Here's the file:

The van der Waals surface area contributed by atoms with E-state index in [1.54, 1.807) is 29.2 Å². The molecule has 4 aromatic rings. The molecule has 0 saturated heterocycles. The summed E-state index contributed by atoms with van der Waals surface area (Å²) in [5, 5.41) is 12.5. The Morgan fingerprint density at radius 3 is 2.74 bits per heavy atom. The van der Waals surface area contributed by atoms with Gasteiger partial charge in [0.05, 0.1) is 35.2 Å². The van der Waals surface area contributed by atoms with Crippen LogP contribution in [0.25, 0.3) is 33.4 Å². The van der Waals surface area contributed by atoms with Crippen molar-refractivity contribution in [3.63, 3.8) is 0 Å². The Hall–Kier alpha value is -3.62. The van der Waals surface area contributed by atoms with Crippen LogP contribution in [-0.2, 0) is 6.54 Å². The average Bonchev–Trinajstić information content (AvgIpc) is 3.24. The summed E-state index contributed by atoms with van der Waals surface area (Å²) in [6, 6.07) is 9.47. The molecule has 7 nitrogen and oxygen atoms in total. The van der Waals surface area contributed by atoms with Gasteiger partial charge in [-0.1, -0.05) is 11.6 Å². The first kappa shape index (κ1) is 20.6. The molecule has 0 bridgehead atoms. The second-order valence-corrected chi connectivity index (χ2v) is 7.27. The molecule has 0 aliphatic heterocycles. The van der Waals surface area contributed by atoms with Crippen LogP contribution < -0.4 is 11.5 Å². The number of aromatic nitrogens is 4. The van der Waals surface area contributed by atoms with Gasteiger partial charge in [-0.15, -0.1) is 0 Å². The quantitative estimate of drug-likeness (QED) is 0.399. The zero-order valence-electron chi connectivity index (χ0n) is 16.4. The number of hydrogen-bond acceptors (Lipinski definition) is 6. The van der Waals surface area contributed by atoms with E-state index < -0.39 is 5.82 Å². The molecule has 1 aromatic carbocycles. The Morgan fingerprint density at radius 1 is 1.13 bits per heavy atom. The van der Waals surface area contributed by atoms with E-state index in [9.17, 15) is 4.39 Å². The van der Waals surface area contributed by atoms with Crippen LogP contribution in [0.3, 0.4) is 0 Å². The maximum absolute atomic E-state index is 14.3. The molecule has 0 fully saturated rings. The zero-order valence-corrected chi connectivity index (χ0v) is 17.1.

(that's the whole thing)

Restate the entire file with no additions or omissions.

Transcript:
The van der Waals surface area contributed by atoms with E-state index in [1.54, 1.807) is 29.2 Å². The molecule has 4 aromatic rings. The molecule has 0 saturated heterocycles. The summed E-state index contributed by atoms with van der Waals surface area (Å²) in [5, 5.41) is 12.5. The Morgan fingerprint density at radius 3 is 2.74 bits per heavy atom. The van der Waals surface area contributed by atoms with Gasteiger partial charge in [0.05, 0.1) is 35.2 Å². The van der Waals surface area contributed by atoms with Crippen LogP contribution in [0.25, 0.3) is 33.4 Å². The van der Waals surface area contributed by atoms with Crippen molar-refractivity contribution in [3.63, 3.8) is 0 Å². The Hall–Kier alpha value is -3.62. The van der Waals surface area contributed by atoms with Crippen LogP contribution in [-0.2, 0) is 6.54 Å². The average Bonchev–Trinajstić information content (AvgIpc) is 3.24. The summed E-state index contributed by atoms with van der Waals surface area (Å²) in [6, 6.07) is 9.47. The molecule has 7 nitrogen and oxygen atoms in total. The van der Waals surface area contributed by atoms with Gasteiger partial charge in [-0.1, -0.05) is 11.6 Å². The first kappa shape index (κ1) is 20.6. The molecule has 0 bridgehead atoms. The second-order valence-corrected chi connectivity index (χ2v) is 7.27. The molecule has 0 aliphatic heterocycles. The van der Waals surface area contributed by atoms with Crippen LogP contribution < -0.4 is 11.5 Å². The number of aromatic nitrogens is 4. The van der Waals surface area contributed by atoms with Gasteiger partial charge in [-0.15, -0.1) is 0 Å². The quantitative estimate of drug-likeness (QED) is 0.399. The zero-order valence-electron chi connectivity index (χ0n) is 16.4. The number of hydrogen-bond acceptors (Lipinski definition) is 6. The van der Waals surface area contributed by atoms with E-state index < -0.39 is 5.82 Å². The molecule has 1 aromatic carbocycles. The Morgan fingerprint density at radius 1 is 1.13 bits per heavy atom. The van der Waals surface area contributed by atoms with E-state index in [9.17, 15) is 4.39 Å². The van der Waals surface area contributed by atoms with Crippen LogP contribution in [0.3, 0.4) is 0 Å². The maximum absolute atomic E-state index is 14.3. The molecule has 0 fully saturated rings. The zero-order valence-corrected chi connectivity index (χ0v) is 17.1.